ThinkFast: January 16, 2009


Last night, President Bush said goodbye to the American people in his final address to the nation. But as he leaves office, the majority of Americans couldn’t be happier to see him go. In a recent poll, CNN found that 75 percent of Americans “said they are glad he is leaving.” Only 23 percent said they will miss him.

Israel shelled the UN Relief and Works Agency headquarters in Gaza yesterday, calling the attack a “response to enemy fire.” The attack wounded three people and destroyed a warehouse “full of hundreds of tons of food and medicine.” It was the second attack on a UN facility since violence began.

In an interview with USA Today, President-elect Obama said “he will appoint a team immediately after his inauguration Tuesday to address ‘on Day One’ the crisis in Gaza and brewing troubles across the Middle East.” The challenges in the region are “not going to be solved in isolation. And we’ve got to be active in all these areas in order for us to be successful in any of these areas,” he said.

Obama is also pledging to reform spending on Social Security and Medicare, convening a “fiscal responsibility summit” next month. “Social Security, we can solve,” he said. “The big problem is Medicare, which is unsustainable.” Obama said he intends to “spend some political capital on this.”

Outgoing CIA Director Michael Hayden yesterday defended the agency’s use of torture and advised the incoming Obama administration “against going too far in dismantling the agency’s controversial counter-terrorism programs.” “These techniques worked,” Hayden said of the agency’s interrogation program.

More than a month has passed since Iraqi journalist Muntader al-Zaidi threw his shoes at President Bush during a Dec. 14 press conference. Zaidi, however, remains in custody and has “been allowed only two visitors — and none since Dec. 21.” His family is concerned that Zaidi has been beaten while imprisoned.

As the recession grows, more middle class families will sink into poverty, analysts predict. Figures due in August will likely show the percentage of Americans living in poverty rose half a percent in 2008, up from 12.5 percent in 2007. Poverty is defined as an annual income of $21,203 or less for a family of four.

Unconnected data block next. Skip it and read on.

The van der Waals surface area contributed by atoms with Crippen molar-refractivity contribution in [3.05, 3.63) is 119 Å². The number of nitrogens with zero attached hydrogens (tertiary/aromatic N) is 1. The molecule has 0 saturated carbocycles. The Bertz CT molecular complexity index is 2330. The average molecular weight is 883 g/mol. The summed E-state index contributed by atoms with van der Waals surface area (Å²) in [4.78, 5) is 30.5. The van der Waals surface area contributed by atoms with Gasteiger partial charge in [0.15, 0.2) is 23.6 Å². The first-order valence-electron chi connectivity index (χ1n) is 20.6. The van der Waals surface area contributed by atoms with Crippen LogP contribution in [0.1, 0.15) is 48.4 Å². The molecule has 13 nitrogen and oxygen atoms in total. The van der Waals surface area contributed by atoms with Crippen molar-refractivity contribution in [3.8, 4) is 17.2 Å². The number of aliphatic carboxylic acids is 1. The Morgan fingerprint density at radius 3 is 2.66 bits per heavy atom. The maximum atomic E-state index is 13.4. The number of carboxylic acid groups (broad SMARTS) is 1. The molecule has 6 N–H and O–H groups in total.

A provision requiring companies “receiving federal bailout money to divest of their private aircraft or leases” was stripped from the House version of the Troubled Assets Relief Program Reform and Accountability Act of 2009. Kansas officials warned the provision would “would hurt aircraft orders and lead to more layoffs at a time the aviation industry.”

Obama appears to be putting D.C. voting rights on the back burner, warning that it “takes on a partisan flavor” and saying “our legislative agenda’s chock-full.” However, he insisted that that he supported a bill to give the District’s sole congressional member full voting rights in the House, which was narrowly defeated by Senate Republicans last year.

And finally: Is President Bush feeling “sweetly or innocently charming” at the end of his presidency? He is, according to presidential counselor Ed Gillespie. When talking to reporters yesterday about the President’s state of mind at the end of his tenure, Gillespie repeatedly said that Bush was feeling “winsome.” When reporters later asked White House Press Secretary Dana Perino what Gillespie meant by that word, she said, “I think ‘wistful’ might have been the word.”

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